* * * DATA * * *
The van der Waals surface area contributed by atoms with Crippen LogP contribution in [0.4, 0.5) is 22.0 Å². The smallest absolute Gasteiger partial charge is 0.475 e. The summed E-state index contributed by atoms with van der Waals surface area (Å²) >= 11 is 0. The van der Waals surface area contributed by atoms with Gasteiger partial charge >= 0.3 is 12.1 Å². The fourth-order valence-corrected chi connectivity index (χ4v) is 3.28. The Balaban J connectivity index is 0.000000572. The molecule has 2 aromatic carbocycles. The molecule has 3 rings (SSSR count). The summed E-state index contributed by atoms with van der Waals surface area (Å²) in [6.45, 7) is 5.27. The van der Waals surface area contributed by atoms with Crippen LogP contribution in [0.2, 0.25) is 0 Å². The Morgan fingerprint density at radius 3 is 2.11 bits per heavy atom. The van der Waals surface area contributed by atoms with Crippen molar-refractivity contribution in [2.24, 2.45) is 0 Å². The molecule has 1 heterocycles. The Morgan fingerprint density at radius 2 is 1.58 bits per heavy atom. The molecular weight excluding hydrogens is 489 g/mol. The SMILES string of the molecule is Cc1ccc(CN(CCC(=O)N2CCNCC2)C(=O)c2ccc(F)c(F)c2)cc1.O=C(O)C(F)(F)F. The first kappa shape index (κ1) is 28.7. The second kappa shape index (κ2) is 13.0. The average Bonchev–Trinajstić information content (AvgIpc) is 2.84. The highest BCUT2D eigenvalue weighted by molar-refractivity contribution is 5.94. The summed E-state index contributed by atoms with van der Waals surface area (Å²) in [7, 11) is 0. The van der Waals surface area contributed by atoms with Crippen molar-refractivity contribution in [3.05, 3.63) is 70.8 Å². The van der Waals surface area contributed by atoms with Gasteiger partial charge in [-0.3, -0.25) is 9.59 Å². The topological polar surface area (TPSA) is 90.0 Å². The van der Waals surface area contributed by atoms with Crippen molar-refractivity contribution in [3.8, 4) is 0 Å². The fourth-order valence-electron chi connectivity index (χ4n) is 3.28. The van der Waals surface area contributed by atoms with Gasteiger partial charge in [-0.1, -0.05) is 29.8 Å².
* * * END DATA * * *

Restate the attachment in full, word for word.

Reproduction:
The van der Waals surface area contributed by atoms with Crippen LogP contribution in [0.4, 0.5) is 22.0 Å². The smallest absolute Gasteiger partial charge is 0.475 e. The summed E-state index contributed by atoms with van der Waals surface area (Å²) >= 11 is 0. The van der Waals surface area contributed by atoms with Gasteiger partial charge >= 0.3 is 12.1 Å². The fourth-order valence-corrected chi connectivity index (χ4v) is 3.28. The Balaban J connectivity index is 0.000000572. The molecule has 2 aromatic carbocycles. The molecule has 3 rings (SSSR count). The summed E-state index contributed by atoms with van der Waals surface area (Å²) in [6.45, 7) is 5.27. The van der Waals surface area contributed by atoms with Crippen LogP contribution in [0.2, 0.25) is 0 Å². The Morgan fingerprint density at radius 3 is 2.11 bits per heavy atom. The van der Waals surface area contributed by atoms with Crippen molar-refractivity contribution in [2.24, 2.45) is 0 Å². The molecule has 1 heterocycles. The Morgan fingerprint density at radius 2 is 1.58 bits per heavy atom. The molecular weight excluding hydrogens is 489 g/mol. The SMILES string of the molecule is Cc1ccc(CN(CCC(=O)N2CCNCC2)C(=O)c2ccc(F)c(F)c2)cc1.O=C(O)C(F)(F)F. The first kappa shape index (κ1) is 28.7. The second kappa shape index (κ2) is 13.0. The average Bonchev–Trinajstić information content (AvgIpc) is 2.84. The highest BCUT2D eigenvalue weighted by molar-refractivity contribution is 5.94. The summed E-state index contributed by atoms with van der Waals surface area (Å²) in [7, 11) is 0. The van der Waals surface area contributed by atoms with Crippen molar-refractivity contribution in [3.05, 3.63) is 70.8 Å². The van der Waals surface area contributed by atoms with Gasteiger partial charge in [-0.3, -0.25) is 9.59 Å². The topological polar surface area (TPSA) is 90.0 Å². The van der Waals surface area contributed by atoms with Crippen molar-refractivity contribution in [3.8, 4) is 0 Å². The fourth-order valence-electron chi connectivity index (χ4n) is 3.28. The van der Waals surface area contributed by atoms with Gasteiger partial charge in [-0.1, -0.05) is 29.8 Å².